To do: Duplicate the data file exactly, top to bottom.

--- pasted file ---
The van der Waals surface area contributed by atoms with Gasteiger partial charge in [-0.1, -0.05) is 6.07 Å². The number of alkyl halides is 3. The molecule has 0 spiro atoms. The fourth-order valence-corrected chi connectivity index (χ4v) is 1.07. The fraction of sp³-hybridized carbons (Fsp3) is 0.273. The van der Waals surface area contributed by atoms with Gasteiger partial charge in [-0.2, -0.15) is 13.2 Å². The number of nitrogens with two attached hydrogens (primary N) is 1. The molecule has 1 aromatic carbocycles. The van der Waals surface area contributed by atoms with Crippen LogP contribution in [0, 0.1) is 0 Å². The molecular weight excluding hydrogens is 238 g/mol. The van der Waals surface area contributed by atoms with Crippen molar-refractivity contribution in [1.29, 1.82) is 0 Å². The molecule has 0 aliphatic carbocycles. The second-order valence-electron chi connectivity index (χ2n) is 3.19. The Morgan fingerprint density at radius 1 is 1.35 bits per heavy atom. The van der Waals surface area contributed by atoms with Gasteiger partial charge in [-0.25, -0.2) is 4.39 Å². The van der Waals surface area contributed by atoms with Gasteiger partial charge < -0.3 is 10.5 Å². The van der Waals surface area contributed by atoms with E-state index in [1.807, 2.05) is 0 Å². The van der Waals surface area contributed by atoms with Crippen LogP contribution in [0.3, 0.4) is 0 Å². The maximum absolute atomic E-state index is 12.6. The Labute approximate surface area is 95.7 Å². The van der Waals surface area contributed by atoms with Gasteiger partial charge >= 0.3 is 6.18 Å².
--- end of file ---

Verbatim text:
The van der Waals surface area contributed by atoms with Gasteiger partial charge in [-0.1, -0.05) is 6.07 Å². The number of alkyl halides is 3. The molecule has 0 spiro atoms. The fourth-order valence-corrected chi connectivity index (χ4v) is 1.07. The fraction of sp³-hybridized carbons (Fsp3) is 0.273. The van der Waals surface area contributed by atoms with Gasteiger partial charge in [-0.2, -0.15) is 13.2 Å². The number of nitrogens with two attached hydrogens (primary N) is 1. The molecule has 1 aromatic carbocycles. The van der Waals surface area contributed by atoms with Crippen LogP contribution in [0, 0.1) is 0 Å². The molecular weight excluding hydrogens is 238 g/mol. The van der Waals surface area contributed by atoms with Crippen molar-refractivity contribution in [1.29, 1.82) is 0 Å². The molecule has 0 aliphatic carbocycles. The second-order valence-electron chi connectivity index (χ2n) is 3.19. The Morgan fingerprint density at radius 1 is 1.35 bits per heavy atom. The van der Waals surface area contributed by atoms with Gasteiger partial charge in [-0.25, -0.2) is 4.39 Å². The van der Waals surface area contributed by atoms with Gasteiger partial charge < -0.3 is 10.5 Å². The van der Waals surface area contributed by atoms with E-state index in [1.807, 2.05) is 0 Å². The van der Waals surface area contributed by atoms with Crippen LogP contribution in [0.3, 0.4) is 0 Å². The maximum absolute atomic E-state index is 12.6. The Labute approximate surface area is 95.7 Å². The van der Waals surface area contributed by atoms with Gasteiger partial charge >= 0.3 is 6.18 Å².